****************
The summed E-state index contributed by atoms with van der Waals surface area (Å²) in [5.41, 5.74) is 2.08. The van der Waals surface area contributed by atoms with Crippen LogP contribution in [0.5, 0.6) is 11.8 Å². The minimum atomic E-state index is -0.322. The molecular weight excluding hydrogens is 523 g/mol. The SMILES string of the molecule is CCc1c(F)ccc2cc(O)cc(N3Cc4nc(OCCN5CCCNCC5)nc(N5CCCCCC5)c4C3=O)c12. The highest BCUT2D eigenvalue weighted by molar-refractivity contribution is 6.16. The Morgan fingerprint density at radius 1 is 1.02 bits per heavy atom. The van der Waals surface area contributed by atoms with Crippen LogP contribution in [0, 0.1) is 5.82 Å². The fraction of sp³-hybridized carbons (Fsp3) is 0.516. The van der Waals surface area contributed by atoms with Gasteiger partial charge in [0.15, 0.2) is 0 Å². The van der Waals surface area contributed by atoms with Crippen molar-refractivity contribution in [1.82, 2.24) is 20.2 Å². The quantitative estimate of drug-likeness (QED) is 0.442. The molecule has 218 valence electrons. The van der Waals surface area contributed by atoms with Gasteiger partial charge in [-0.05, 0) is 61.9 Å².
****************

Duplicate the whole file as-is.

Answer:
The summed E-state index contributed by atoms with van der Waals surface area (Å²) in [5.41, 5.74) is 2.08. The van der Waals surface area contributed by atoms with Crippen LogP contribution in [0.5, 0.6) is 11.8 Å². The minimum atomic E-state index is -0.322. The molecular weight excluding hydrogens is 523 g/mol. The SMILES string of the molecule is CCc1c(F)ccc2cc(O)cc(N3Cc4nc(OCCN5CCCNCC5)nc(N5CCCCCC5)c4C3=O)c12. The highest BCUT2D eigenvalue weighted by molar-refractivity contribution is 6.16. The Morgan fingerprint density at radius 1 is 1.02 bits per heavy atom. The van der Waals surface area contributed by atoms with Crippen LogP contribution in [0, 0.1) is 5.82 Å². The fraction of sp³-hybridized carbons (Fsp3) is 0.516. The van der Waals surface area contributed by atoms with Gasteiger partial charge in [0.15, 0.2) is 0 Å². The van der Waals surface area contributed by atoms with Crippen molar-refractivity contribution in [1.82, 2.24) is 20.2 Å². The quantitative estimate of drug-likeness (QED) is 0.442. The molecule has 218 valence electrons. The van der Waals surface area contributed by atoms with Gasteiger partial charge in [-0.05, 0) is 61.9 Å².